For Uzbekistan, the SCO enlargement is a foreign policy challenge because it contradicts one of the principles of the Conception of Foreign Policy, which determines the priority given to different bilateral relationships in its international activity. Although the SCO has always been a multilateral platform, for Tashkent it has nonetheless served as another form of bilateral relations with China. From now on, Uzbekistan will be in the midst of multilateral and eclectic policy in the frameworks of the SCO – a situation that Tashkent has hitherto sought to avoid.

The factor of Afghanistan will also be a “litmus test” for the efficiency of the new SCO, especially in the context of a reduced U.S. military presence in this country. As is known, the solution of the Afghan question has constantly been tied to criticism of Pakistan, whose support for the Taliban has impeded the peace settlement. Elaborating a common SCO position on Afghanistan will require a similarly critical stance towards Pakistan, presenting Uzbekistan and other Central Asian states with a diplomatically confusing situation.

Meanwhile, many have pointed out that in the post-2014 security and geopolitical situation around Afghanistan, regional powers and organizations need to play a more essential role in resolving the Afghanistan crisis and reconstructing the country. The SCO is expected to contribute significantly to this process, although the ISAF campaign in Afghanistan showed that the U.S. and its allies could rapidly do a job in that country that “allies” within the SCO were unable to do for two decades. While accepting the U.S./NATO military presence in Afghanistan and the deployment of their bases in Central Asian countries, the SCO was at the same time critical and suspicious of the U.S. presence in the region.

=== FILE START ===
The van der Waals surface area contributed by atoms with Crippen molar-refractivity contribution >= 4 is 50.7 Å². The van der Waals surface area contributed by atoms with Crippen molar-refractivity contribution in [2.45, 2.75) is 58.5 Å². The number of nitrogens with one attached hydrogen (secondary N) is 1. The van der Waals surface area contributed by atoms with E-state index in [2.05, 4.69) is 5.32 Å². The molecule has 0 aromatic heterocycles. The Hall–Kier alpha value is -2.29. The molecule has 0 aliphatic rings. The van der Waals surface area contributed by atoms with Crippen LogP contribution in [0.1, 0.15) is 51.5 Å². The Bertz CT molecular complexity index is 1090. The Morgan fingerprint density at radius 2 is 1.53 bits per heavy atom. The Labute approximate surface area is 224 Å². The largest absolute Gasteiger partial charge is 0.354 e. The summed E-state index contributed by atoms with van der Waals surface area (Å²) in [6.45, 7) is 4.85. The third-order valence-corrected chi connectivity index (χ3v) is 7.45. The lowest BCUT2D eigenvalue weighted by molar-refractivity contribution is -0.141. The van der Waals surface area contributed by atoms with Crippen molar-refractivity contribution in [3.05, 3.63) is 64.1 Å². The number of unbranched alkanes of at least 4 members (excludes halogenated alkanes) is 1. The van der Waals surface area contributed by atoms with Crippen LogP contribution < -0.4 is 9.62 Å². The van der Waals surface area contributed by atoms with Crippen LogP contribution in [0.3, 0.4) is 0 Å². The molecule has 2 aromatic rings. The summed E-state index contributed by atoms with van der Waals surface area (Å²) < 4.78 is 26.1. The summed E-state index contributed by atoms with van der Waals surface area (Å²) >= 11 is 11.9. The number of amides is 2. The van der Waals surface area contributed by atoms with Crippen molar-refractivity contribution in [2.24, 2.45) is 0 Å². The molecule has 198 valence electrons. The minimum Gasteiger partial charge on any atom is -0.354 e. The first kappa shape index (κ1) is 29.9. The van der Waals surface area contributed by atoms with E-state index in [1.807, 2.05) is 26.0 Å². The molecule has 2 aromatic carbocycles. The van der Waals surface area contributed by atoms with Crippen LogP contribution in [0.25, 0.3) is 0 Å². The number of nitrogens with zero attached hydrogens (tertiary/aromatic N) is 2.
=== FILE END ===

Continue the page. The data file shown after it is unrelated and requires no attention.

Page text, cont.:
It is illustrative in this respect that the SCO Development Strategy towards 2025, referring to international organizations such as the UN, CIS, EAEU, CSTO, CICA, ECO and ASEAN in terms of future cooperation, does not mention NATO, OSCE or the EU.

During the SCO summit, President Karimov warned against turning this organization into a politico-military alliance. This was a very essential statement referring to Russia’s and China’s unspoken and hidden anti-Western stance within the SCO. The statement reflected Tashkent’s desire to pursue an independent policy and avoid following the emerging anti-Western course of the Russia- and China-dominated SCO.